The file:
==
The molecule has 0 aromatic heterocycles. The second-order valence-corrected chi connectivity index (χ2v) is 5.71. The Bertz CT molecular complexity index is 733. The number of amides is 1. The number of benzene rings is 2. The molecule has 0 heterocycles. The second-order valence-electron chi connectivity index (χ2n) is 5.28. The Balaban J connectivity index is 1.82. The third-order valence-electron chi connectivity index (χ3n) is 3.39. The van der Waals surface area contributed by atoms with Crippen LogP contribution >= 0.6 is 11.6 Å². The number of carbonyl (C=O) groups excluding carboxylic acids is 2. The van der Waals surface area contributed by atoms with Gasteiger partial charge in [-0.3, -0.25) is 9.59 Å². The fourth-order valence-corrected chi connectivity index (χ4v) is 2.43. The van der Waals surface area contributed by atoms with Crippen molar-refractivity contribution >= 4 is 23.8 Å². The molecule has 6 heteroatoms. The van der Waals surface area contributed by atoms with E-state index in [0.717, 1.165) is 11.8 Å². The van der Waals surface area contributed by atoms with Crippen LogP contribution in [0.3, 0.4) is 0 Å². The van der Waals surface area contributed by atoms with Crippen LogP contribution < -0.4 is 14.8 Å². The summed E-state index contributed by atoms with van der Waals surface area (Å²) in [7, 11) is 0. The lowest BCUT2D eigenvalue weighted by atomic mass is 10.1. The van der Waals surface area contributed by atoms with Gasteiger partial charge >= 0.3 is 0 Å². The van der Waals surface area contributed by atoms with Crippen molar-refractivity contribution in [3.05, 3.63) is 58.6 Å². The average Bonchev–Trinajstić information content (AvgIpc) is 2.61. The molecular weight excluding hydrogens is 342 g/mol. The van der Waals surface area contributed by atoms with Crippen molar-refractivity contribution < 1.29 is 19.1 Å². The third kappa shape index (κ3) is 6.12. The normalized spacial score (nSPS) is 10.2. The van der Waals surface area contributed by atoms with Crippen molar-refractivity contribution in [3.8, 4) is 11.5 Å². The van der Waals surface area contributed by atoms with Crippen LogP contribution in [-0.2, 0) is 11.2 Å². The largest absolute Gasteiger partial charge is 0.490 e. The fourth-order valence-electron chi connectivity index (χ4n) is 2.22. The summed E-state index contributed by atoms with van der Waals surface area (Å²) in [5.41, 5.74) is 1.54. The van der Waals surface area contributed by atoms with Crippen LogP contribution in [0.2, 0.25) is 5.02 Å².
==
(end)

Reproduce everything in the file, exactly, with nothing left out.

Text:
The molecule has 0 aromatic heterocycles. The second-order valence-corrected chi connectivity index (χ2v) is 5.71. The Bertz CT molecular complexity index is 733. The number of amides is 1. The number of benzene rings is 2. The molecule has 0 heterocycles. The second-order valence-electron chi connectivity index (χ2n) is 5.28. The Balaban J connectivity index is 1.82. The third-order valence-electron chi connectivity index (χ3n) is 3.39. The van der Waals surface area contributed by atoms with Crippen LogP contribution >= 0.6 is 11.6 Å². The number of carbonyl (C=O) groups excluding carboxylic acids is 2. The van der Waals surface area contributed by atoms with Gasteiger partial charge in [-0.3, -0.25) is 9.59 Å². The fourth-order valence-corrected chi connectivity index (χ4v) is 2.43. The van der Waals surface area contributed by atoms with Crippen molar-refractivity contribution >= 4 is 23.8 Å². The molecule has 6 heteroatoms. The van der Waals surface area contributed by atoms with E-state index in [0.717, 1.165) is 11.8 Å². The van der Waals surface area contributed by atoms with Crippen LogP contribution in [0.3, 0.4) is 0 Å². The van der Waals surface area contributed by atoms with Crippen LogP contribution < -0.4 is 14.8 Å². The summed E-state index contributed by atoms with van der Waals surface area (Å²) in [7, 11) is 0. The lowest BCUT2D eigenvalue weighted by atomic mass is 10.1. The van der Waals surface area contributed by atoms with Gasteiger partial charge >= 0.3 is 0 Å². The van der Waals surface area contributed by atoms with Crippen molar-refractivity contribution in [3.05, 3.63) is 58.6 Å². The average Bonchev–Trinajstić information content (AvgIpc) is 2.61. The molecular weight excluding hydrogens is 342 g/mol. The van der Waals surface area contributed by atoms with Crippen molar-refractivity contribution < 1.29 is 19.1 Å². The third kappa shape index (κ3) is 6.12. The normalized spacial score (nSPS) is 10.2. The van der Waals surface area contributed by atoms with Crippen molar-refractivity contribution in [3.8, 4) is 11.5 Å². The van der Waals surface area contributed by atoms with Crippen LogP contribution in [-0.2, 0) is 11.2 Å². The largest absolute Gasteiger partial charge is 0.490 e. The fourth-order valence-electron chi connectivity index (χ4n) is 2.22. The summed E-state index contributed by atoms with van der Waals surface area (Å²) in [5.41, 5.74) is 1.54. The van der Waals surface area contributed by atoms with Crippen LogP contribution in [0.2, 0.25) is 5.02 Å².